Options limited for replacement prosecutor for Twin Peaks
Since McLennan County District Attorney Abel Reyna has voluntarily disqualified himself and his office from prosecuting a pending Twin Peaks case, a new prosecutor must be appointed in his place, but who might that be?
Reyna recused himself, and therefore the rest of his office, from prosecuting the state’s case against Matthew Clendennen last week after Clendennen’s lawyer successfully argued Reyna would be called as a witness in his case and under state law, would be prohibited from acting as an attorney in the same case.
Clendennen, of Hewitt, is charged in connection with the May 17, 2015 shootout at Waco’s Twin Peaks Restaurant that left nine dead and more than 20 injured.
Section 2.07 of the Texas Code of Criminal Procedure provides: “(a) Whenever an attorney for the state is disqualified to act in any case or proceeding, … the judge of the court in which he represents the state may appoint any competent attorney to perform the duties of the office during the … disqualification of the attorney for the state.
Section 2.07 Para. B goes on to say if the attorney appointed already is a state’s attorney, the special appointment is to be considered part of his regular duties.
But if the attorney appointed is a private or retired attorney, he is to be paid at the same rate as any attorney appointed to defense of an indigent person.
So, someone has to be appointed to prosecute the case for the state, and it can be anyone who is a qualified attorney, not necessarily a prosecutor, but not someone out of Reyna’s office.
Normally 54th District Court Judge Matt Johnson would make that appointment, but in this case, he, too, has recused himself so he may no longer make decisions about the future of the prosecution.
The duty now falls to retired Harris County 220th District Judge Douglas Shaver, who was appointed himself two weeks ago by 3rd Judicial Region administrative Judge Billy Joe Stubblefield, of Georgetown.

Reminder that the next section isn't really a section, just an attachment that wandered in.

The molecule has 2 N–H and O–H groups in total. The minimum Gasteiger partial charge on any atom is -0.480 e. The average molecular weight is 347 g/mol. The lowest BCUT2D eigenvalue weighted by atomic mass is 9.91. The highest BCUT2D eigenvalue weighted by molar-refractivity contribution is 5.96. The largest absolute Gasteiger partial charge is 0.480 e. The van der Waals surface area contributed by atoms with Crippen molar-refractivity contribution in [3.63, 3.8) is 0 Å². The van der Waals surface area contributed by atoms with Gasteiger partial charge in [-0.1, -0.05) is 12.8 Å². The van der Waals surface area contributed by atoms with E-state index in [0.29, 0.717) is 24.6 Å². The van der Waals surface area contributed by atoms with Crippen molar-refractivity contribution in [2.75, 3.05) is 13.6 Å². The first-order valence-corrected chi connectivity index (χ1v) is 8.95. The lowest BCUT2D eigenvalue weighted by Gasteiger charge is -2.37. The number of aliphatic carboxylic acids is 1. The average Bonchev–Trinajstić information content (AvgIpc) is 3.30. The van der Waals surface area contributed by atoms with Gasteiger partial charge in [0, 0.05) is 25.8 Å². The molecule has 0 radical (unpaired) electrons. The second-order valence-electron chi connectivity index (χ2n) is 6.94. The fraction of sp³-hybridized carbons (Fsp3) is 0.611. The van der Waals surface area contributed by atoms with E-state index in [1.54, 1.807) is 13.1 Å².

The problem is the massive nature of the case, the thousands of pieces of evidence, the thousands of pages of paper and videos and photographs involved in the state’s case is unprecedented.
Clendennen is represented by Dallas attorney F. Clinton Broden, who has been demanding a speedy trial but who now faces as long as two more years in the fight while a new prosecutor comes up to speed on the case.
Reyna has dedicated a staff of lawyers and legal assistants and investigators and office assistants to building his cases against 154 indicted suspects and the process to date has taken more than two years.
So where does the judge look to find a prosecutor who is willing to dedicate a dozen people to reviewing all that evidence again and building a new case against the defendant in that case, a process that easily could last two years, or more?
Short of Harris, Dallas, Tarrant, Travis or Bexar counties, there’s not a DA’s office in Texas that has that kind of staff and not more than just a few private law firms that could offer that kind of help, either.
To date, it’s just one case, but a group of four Waco defense attorneys on Saturday agreed that given’s Reyna’s self-recusal, the Clendennen case is about to be joined by at least dozens of copycats.
All four, who spoke openly but requested anonymity, agreed that beginning Monday there’d be a wave of Twin Peaks defense attorneys lined up to file similar recusal motions and because Reyna volunteered to step aside in this case, there’d be no reason he’d do anything else in the others.
And, all four either represent or have represented, men charged and indicted in the Twin Peaks case.
“I know of at least 30 motions that will be filed first thing Monday morning,” one of the lawyers, a veteran defense attorney and former prosecutor, himself, said.
In fact, the chief of the criminal section of the district clerk’s office told News 10 that three recusal motions naming Reyna had been filed before noon on Monday, one in the 19th and two in the 54th District Court.
Several lawyers, both in the area and across Texas, have joined in at a defense lawyer’s website that provides a forum for them to compare cases and discuss defense strategies.
The list, after Reyna’s announcement last week, was busy all weekend.
In effect, whoever is chosen to represent the State of Texas in the McLennan County cases against bikers indicted in connection with the Twin Peaks shoot out may have to prosecute all 154 of them.
“He’ll (Reyna will) have to go to the (Texas) Attorney General’s office because nobody else can handle this,” another of the veteran defense lawyers said.
The public information spokesman for the attorney general on Monday said he was not aware that the office had been asked to assist McLennan County.